January 01, 2019

⛪ Saint Mochua or Cuan

Saint of the Day : January 1

Other Names : Claunus  Mochua  Moncan  Moncain

(about 6th century)

[Commemorated in the ancient Irish Martyrologies on the 11th April; probably as being the day of his translation. But he died on January 1st. The life of Saint Mochua, in the Bollandists, is legendary, and is full of the wildest fable.]

Saint Mochua was the son of a certain Cronan, of noble race, and spent his youth in fighting. At the age of thirty, he laid aside his arms, and burnt a house, with all its contents, which had been given to him by his uncle, saying that a servant of Christ should take nothing from sinners. Then he settled at a spot called Teach Mochua. He is said to have healed Saint Finnan, or Munnu, of leprosy, and when Saint Finnan was about to return home, and his horse broke its leg, Saint Mochua summoned a stag out of the forest to come and draw the vehicle, in place of the horse.

In his time, the first stone church was erected in Ireland by Saint Kieran, and during the building of the church, there fell no rain to impede the masons, for the clouds were stayed by the prayers of Saint Mochua. He is said to have founded thirty churches. To assist in drawing wood from the forest to build these churches, Mochua called to his aid twelve stags, which served as patiently and obediently as oxen. And when his virtues drew to him many people and much praise, the old man fled from place to place, for he considered that the glory of this world would turn his heart from the glory of the world to come. And when very aged, he escaped with his oratory bell into a wild and mountainous part, and there the clapper fell to the ground, at a place called Dagrinnis. He was troubled in spirit, so bleak and lonely did the place appear; but an angel announced to him that there he was to build a cell, and there to die; and in this spot he spent thirty years, and wrought many miracles, and died in the ninety-ninth year of his age.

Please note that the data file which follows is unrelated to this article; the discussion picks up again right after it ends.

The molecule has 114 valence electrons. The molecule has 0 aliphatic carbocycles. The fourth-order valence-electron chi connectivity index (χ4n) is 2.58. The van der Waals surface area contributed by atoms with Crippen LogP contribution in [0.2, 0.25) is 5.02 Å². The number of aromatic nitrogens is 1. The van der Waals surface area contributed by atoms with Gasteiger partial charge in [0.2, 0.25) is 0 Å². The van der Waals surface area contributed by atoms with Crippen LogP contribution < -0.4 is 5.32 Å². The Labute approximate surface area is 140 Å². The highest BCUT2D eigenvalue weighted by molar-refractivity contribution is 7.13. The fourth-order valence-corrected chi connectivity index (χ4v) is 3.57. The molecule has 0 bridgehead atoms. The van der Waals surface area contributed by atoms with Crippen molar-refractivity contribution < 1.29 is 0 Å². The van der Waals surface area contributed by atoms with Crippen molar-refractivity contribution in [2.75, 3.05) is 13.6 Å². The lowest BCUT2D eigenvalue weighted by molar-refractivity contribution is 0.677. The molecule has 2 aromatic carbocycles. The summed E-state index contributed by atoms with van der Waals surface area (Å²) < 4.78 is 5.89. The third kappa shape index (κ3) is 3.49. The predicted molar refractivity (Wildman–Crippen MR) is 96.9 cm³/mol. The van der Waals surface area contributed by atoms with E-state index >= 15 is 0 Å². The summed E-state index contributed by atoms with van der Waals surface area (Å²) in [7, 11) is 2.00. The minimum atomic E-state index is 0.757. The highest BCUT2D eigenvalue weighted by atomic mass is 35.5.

It is difficult to clear the lives of many of the Irish Saints from the fable wherewith lively imaginations have invested them, in their oral transmission through many hundreds of years.

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